Significantly, the selected canon of works admissible under the umbrella of Socialist Realism had, all along, to achieve any literary credibility, to be extended to include works from doubtful categories. These include works written before the term had been invented: Gorky’s Mother (which dates from 1906); and works from the 1920s, held up as models for what Socialist Realism should be: Serafimovich’s The Iron Flood (1924) and Fadeev’s The Rout (1927) were two examples. Also exalted in this way were works which in fact had a historical (rather than a contemporary) setting, such as Valentin Kataev’s A White Sail Gleams (published in 1936, but set in the 1905 period) and Aleksei Tolstoy’s Peter the First (1929-45, set much further back in the past). Among other officially favoured examples of works patently not fitting strictly the tenets of Socialist Realism (though they can be interpreted, given the will, as ideologically sound enough to pass muster), but of sufficient literary quality to constitute prestigious inclusions, we might mention the poetry of Maiakovsky (once he was safely dead), Sholokhov’s The Quiet Don, and the early novels of Leonid Leonov. The later novels of Leonov are regarded, by some critics at least, as among the few relatively successful Socialist Realist novels, although he was at pains, through his somewhat barren later years, to revise his earlier works – more, rather than less, in the fashion of Socialist Realism.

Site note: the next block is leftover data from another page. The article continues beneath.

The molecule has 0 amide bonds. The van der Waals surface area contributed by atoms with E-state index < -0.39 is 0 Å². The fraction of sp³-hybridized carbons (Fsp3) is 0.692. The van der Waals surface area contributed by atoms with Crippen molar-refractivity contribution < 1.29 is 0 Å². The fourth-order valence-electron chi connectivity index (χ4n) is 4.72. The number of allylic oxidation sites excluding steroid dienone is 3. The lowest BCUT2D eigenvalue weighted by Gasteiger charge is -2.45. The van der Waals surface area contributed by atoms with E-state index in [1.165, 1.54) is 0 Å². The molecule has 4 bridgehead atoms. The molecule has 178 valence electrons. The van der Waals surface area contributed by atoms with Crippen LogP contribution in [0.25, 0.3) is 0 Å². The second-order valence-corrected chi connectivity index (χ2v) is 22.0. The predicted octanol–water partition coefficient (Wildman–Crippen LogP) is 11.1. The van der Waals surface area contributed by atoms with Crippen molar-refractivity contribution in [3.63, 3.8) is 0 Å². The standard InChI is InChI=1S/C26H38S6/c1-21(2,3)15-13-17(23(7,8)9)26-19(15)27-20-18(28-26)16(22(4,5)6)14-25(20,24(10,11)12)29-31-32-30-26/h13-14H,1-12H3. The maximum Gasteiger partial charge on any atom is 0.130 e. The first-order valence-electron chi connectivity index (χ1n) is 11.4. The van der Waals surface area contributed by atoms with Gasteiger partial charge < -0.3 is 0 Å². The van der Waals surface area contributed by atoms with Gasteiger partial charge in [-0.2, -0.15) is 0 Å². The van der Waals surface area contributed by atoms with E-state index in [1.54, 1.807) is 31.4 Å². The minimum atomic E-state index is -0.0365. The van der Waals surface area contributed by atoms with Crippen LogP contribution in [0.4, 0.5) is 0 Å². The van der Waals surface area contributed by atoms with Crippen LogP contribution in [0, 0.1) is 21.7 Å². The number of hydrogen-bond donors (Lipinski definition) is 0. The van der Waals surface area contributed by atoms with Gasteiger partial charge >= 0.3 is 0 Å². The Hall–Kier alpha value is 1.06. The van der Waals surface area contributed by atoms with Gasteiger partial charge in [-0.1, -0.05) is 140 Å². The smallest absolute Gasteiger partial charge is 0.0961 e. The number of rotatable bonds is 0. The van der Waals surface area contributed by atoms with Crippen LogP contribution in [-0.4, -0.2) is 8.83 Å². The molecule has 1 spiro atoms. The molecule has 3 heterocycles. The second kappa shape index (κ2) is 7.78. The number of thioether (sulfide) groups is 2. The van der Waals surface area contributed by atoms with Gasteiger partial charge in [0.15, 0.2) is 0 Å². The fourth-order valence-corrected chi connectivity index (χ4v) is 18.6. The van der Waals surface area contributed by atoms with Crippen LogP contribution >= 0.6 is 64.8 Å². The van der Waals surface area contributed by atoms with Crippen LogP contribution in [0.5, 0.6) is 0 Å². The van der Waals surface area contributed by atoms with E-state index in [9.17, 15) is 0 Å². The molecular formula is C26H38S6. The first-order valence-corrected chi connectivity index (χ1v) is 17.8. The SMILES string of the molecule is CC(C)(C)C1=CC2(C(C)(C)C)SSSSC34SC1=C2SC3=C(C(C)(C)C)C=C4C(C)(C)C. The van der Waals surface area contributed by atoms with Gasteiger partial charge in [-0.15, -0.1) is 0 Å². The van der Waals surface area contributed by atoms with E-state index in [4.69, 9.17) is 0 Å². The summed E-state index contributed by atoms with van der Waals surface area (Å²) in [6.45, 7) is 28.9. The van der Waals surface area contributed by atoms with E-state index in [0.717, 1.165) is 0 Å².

« Older Nazi's relative turns Israel lover.... | Because He Fight To Live… And ... Newer »
This thread has been archived and is closed to new comments
Buy a Shirt